Management shall ensure that a bulletin board is installed in each work area so that such communication may be formalized; Example – posting a new procedure or workflow requirement to communicate to all workers.

6. Material Handling Practices and Procedures

Note: No open toed shoes or sandals are permitted in the workplace at any time.

Tools: Hand tools shall be kept on the appropriate storage racks when not in use Pallet Trucks: Must be kept in storage places allocated when not in use. Metals: Handling metals has the danger of sharp edges. Use protective gloves. Plastics: Be careful not to break as pieces can injure eyes. Monitors: Must NOT be taken apart at any time. Printers: Be careful that any laser toner cartridges do not leak. Dispose of broken cartidges using gloves and place in bags for proper disposal.

7. Maintenance and Repairs

It is the responsibility of everyone to pay attention to the equipment they work with. Should there be a problem or defect, it must be reported immediately to management, who shall take corrective actions as appropriate.

All equipment, machinery and tools must be maintained in good condition and returned to appropriate storage when not in use.

8. Housekeeping

All workers must practice good housekeeping; that is, no items may be left in places where they might cause an accident or hazard and the workplace areas must be kept clean and tidy.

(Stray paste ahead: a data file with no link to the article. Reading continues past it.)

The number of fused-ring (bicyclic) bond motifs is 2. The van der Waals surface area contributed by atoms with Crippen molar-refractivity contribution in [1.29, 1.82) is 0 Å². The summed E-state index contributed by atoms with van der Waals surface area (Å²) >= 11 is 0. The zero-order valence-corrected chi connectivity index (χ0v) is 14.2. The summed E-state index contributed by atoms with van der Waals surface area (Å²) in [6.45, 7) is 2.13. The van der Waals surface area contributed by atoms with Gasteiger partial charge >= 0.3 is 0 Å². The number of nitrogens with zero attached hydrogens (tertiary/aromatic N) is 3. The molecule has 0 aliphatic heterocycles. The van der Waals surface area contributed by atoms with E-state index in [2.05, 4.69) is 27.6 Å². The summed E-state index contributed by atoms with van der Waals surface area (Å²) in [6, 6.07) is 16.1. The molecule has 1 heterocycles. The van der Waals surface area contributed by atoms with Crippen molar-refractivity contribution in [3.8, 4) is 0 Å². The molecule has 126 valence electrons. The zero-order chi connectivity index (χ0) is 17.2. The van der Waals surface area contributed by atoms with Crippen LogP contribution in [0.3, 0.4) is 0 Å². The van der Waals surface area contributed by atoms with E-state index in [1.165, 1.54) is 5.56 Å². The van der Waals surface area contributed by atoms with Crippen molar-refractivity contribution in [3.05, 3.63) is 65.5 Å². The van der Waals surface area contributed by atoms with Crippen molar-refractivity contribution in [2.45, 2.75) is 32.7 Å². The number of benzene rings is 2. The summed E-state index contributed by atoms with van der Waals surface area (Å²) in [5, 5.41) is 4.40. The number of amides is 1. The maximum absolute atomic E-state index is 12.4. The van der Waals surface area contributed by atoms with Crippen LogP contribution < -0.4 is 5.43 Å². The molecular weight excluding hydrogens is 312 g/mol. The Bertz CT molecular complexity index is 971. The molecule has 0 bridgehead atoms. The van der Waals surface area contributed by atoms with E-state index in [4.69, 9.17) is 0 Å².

9. Protective Equipment

Since Free Geek Toronto does a great deal of dismantling of electronic equipment, using screwdrivers, pliers, hammers and chisels – it is extremely important that all workers maintain a “Safety First” attitude.

To insure worker safety, the following protective equipment is supplied:

- Safety Glasses - Safety Gloves - Back Support Belts - Hard Hats - Spill Kit

10. Emergency Procedures

In the event of an emergency, call 911 immediately.

11. First Aid and Assistance Procedures

First Aid Kits shall be supplied in each respective group work area.

12. Electrical Safety

Since Free Geek Toronto utilizes various electrical and testing equipment, appropriate caution must be exercised when performing tasks. Do NOT work on open casings when power is turned on. Do NOT have any spillable liquids on or near any electronic equipment.

13. Fire Prevention

Fire Extinguishers of appropriate types shall be supplied in each respective group area. They shall be routinely inspected to ensure they are properly charged

Management shall hold fire drills from time to time as appropriate.

A floor layout plan shall be posted prominently near each group work area exit showing evacuation routes in case of emergency.

Storage materials shall not be stacked any higher in any room that a minimum of 18” from the ceiling or sprinkler systems.